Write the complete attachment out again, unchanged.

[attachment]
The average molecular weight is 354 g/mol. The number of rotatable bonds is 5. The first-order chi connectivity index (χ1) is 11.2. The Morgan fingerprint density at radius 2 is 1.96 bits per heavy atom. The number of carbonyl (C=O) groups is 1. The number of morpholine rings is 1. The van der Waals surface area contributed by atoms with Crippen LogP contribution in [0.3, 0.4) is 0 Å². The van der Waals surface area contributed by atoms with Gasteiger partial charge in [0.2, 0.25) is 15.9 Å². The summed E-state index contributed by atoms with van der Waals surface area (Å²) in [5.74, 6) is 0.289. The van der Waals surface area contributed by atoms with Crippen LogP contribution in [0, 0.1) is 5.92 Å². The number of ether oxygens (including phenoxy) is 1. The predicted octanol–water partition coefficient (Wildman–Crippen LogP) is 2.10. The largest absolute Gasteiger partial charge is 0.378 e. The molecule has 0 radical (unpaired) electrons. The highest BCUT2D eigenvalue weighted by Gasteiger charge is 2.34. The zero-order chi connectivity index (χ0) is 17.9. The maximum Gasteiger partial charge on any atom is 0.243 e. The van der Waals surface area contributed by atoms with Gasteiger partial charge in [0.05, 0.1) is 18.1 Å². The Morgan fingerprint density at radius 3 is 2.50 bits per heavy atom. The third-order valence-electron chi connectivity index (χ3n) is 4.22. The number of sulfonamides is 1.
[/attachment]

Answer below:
The average molecular weight is 354 g/mol. The number of rotatable bonds is 5. The first-order chi connectivity index (χ1) is 11.2. The Morgan fingerprint density at radius 2 is 1.96 bits per heavy atom. The number of carbonyl (C=O) groups is 1. The number of morpholine rings is 1. The van der Waals surface area contributed by atoms with Crippen LogP contribution in [0.3, 0.4) is 0 Å². The van der Waals surface area contributed by atoms with Gasteiger partial charge in [0.2, 0.25) is 15.9 Å². The summed E-state index contributed by atoms with van der Waals surface area (Å²) in [5.74, 6) is 0.289. The van der Waals surface area contributed by atoms with Crippen LogP contribution in [0, 0.1) is 5.92 Å². The number of ether oxygens (including phenoxy) is 1. The predicted octanol–water partition coefficient (Wildman–Crippen LogP) is 2.10. The largest absolute Gasteiger partial charge is 0.378 e. The molecule has 0 radical (unpaired) electrons. The highest BCUT2D eigenvalue weighted by Gasteiger charge is 2.34. The zero-order chi connectivity index (χ0) is 17.9. The maximum Gasteiger partial charge on any atom is 0.243 e. The van der Waals surface area contributed by atoms with Gasteiger partial charge in [0.05, 0.1) is 18.1 Å². The Morgan fingerprint density at radius 3 is 2.50 bits per heavy atom. The third-order valence-electron chi connectivity index (χ3n) is 4.22. The number of sulfonamides is 1.